Figures 3-5. These three images represent different combinations of bands that can be used to intrepret this area. Figure 3 at the top left uses Landsat bands 2,3,4. The strip pit mining areas can be seen by the linear water features and darker red color that represents the natural vegetation in the area. Figure 4 at the top right uses Landsat band 3,4,5. The strip pit mining areas can be seen with the linear water features and a dark green color. Figure 5 at the bottom uses Landsat bands 2,5,7. The strip pit mining areas can be seen by the linear water features and dark green colors seen around the linear water features. (Glovis, 2010)

Figure 6. An isoclust analysis program was used and the following image represents the different clusters formed. Each cluster can identify a different type of land use.

Figure 7.After the isoclust analysis, an assign operation was used to isolate cluster 3 which would represent the strip pit mining areas. The rectangular boxes represent the areas of intense mining.

Northeastern Wyoming operations

Figure 8 Image on the right is an example of what is seen in the Wyoming mining area by vast deposits of coal in the area. (Wyoming Coal, 2001)

Figure 9. This image is a reference location for where the two images were acquired from. The red balloon shows the location of Gillette, Wyoming while the green mask shows the location of the image before processing. (EROS, 2010)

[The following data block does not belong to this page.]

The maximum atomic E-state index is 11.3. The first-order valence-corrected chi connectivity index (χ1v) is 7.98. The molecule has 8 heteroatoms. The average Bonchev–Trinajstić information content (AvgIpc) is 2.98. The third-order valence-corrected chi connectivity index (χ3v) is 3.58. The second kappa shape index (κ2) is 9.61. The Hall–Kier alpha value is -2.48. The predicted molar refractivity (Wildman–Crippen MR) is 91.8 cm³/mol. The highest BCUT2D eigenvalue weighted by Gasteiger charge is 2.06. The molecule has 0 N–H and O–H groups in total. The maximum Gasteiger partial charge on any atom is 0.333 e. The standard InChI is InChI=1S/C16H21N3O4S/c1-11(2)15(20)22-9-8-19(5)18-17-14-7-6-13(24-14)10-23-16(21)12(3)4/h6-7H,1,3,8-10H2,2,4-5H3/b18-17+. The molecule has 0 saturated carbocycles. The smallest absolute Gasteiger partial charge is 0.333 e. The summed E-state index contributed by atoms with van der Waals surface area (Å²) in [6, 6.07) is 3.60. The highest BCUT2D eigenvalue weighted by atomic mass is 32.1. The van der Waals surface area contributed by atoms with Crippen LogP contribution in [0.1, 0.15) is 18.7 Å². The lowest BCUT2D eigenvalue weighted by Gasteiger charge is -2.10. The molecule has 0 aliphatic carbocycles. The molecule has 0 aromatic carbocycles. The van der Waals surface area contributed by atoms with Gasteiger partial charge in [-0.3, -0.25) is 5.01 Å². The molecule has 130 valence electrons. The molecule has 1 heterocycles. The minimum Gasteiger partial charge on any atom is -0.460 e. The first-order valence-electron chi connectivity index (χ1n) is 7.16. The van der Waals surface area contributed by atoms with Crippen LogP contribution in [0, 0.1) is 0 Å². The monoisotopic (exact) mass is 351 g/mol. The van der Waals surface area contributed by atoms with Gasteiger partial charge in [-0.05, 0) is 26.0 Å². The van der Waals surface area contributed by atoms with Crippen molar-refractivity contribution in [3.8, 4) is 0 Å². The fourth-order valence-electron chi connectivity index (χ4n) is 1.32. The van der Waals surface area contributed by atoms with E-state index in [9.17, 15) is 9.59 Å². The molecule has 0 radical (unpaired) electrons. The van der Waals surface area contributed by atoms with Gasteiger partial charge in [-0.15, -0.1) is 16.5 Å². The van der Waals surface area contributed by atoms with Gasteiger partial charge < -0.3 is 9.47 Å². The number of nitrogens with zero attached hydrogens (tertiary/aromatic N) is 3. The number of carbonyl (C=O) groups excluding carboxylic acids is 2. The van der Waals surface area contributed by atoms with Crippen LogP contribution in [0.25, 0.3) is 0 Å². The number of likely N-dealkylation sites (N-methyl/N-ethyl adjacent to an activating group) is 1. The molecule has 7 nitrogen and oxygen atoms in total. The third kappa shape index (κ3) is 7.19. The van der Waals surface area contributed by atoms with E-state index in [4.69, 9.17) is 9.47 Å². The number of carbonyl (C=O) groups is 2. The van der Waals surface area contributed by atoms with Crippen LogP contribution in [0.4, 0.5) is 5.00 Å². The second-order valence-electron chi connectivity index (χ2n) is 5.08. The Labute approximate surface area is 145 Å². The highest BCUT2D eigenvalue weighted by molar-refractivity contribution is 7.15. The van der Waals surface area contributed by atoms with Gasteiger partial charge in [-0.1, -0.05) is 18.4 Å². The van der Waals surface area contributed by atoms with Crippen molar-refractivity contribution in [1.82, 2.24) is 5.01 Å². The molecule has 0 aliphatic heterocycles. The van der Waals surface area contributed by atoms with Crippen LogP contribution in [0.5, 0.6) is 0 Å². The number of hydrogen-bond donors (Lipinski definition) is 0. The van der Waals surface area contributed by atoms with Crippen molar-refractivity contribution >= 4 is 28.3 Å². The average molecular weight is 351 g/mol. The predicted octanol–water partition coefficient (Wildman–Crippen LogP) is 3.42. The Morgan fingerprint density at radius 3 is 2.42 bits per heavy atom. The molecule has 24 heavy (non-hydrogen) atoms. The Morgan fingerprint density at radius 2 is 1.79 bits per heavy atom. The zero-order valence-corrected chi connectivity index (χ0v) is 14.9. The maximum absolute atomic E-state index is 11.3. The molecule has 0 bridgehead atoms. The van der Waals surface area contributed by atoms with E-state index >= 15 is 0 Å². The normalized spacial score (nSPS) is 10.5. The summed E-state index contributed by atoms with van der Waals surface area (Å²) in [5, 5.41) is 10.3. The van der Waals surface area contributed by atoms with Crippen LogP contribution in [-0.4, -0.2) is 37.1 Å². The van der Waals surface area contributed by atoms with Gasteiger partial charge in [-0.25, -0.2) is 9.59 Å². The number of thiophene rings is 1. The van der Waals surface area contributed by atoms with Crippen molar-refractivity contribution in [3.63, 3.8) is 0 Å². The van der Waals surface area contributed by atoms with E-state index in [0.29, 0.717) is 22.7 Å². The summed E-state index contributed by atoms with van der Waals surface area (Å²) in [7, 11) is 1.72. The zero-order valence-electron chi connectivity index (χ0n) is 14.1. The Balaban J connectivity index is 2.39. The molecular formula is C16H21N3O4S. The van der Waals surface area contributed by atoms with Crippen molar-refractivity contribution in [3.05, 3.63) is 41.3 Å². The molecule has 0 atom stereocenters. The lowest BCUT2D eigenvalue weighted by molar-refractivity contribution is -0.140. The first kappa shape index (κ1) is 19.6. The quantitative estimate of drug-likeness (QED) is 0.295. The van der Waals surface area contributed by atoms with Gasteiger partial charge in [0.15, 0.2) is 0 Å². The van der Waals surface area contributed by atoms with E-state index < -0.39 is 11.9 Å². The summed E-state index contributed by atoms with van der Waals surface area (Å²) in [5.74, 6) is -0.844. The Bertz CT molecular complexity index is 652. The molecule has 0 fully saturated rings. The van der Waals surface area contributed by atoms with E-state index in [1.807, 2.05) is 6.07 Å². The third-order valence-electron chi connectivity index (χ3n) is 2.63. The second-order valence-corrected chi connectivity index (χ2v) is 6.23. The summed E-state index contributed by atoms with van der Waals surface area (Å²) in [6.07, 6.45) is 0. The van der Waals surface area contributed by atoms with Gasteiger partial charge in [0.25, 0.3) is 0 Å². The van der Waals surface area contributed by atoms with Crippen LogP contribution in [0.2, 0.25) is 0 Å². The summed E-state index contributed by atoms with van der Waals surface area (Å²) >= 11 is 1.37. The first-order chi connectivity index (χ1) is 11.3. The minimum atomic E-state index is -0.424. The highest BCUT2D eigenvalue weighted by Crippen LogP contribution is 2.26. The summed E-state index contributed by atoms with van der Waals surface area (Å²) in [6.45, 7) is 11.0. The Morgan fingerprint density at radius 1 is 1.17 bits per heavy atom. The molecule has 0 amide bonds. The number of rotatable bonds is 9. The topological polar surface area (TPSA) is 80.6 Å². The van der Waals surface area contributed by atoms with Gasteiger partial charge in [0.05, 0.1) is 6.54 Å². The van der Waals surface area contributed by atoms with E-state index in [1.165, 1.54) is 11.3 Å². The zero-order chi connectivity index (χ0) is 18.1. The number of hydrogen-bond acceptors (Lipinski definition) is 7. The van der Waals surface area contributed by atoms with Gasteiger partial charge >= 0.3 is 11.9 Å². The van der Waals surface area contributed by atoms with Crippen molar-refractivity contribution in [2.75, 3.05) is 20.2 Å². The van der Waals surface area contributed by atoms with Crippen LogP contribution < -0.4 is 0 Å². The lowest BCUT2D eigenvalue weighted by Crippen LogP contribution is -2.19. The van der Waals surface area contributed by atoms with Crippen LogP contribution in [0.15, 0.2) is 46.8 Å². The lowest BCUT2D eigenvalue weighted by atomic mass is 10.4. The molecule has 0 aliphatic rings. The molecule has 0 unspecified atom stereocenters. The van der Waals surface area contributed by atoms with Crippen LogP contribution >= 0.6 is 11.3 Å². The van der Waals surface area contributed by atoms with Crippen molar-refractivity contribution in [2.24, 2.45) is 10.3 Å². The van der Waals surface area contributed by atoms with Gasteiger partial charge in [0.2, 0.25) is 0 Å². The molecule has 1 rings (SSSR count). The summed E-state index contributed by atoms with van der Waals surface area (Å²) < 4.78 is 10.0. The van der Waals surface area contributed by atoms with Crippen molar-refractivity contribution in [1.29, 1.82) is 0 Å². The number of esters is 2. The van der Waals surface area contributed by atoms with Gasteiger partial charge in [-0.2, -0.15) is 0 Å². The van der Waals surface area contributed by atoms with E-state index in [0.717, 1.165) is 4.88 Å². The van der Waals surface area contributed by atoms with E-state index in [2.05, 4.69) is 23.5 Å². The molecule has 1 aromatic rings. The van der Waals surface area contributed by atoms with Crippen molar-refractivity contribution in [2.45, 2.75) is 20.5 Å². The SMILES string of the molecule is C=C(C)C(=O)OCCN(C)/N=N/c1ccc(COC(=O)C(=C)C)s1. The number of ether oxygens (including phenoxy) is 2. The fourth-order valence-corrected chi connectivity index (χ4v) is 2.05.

Figure 10/ Image from 1979

Figure 11/ Image from 2010

The 1979 image was created by a Multi-Spectral Scanner, Band 1. The 2010 image was created by the Landsat Thematic Mapper, Band 2. These are the bands each system which detect green reflectance. To create each image we began by searching for overlapping footprints of suitable, clear images. We then downloaded, extracted and imported them into Idrisi. From there we reformatted the windows of the respective Bands for the area of interest and adjusted the display values to create a dynamic scene of the mines. It is obvious that mining in this part of Wyoming has seen significant growth. (Images from EROS, 2010)

Closing a Mine/Environmental impact and remediation

Eventually all mining activities within a region cease to exist based on the availability of coal within the area compared with the cost effectiveness of the mining operation which extracts the coal. When a mining area no longer can be profitable by extracting the coal, the mine is shut down. Restoration efforts must be put in place after a mine closes. This would include restoring the area to conditions prior to the mining.

United States surface coal mining operations is governed by a law called the Surface Mining Control and Reclamation Act (SMCRA). Passed in 1977, its main purpose is to establish how surface coal mines must reclaim the land which is removed during mining. When the coal is removed, the overburden is put where the coal used to be. Topsoil is replaced on top of the overburden to then be re-planted. Many types of seeds are planted during the spring and fall months of the year. Livestock graze the land after a minimum of three years and after ten years the area can be opened for public use. (Wyoming Coal, 2010)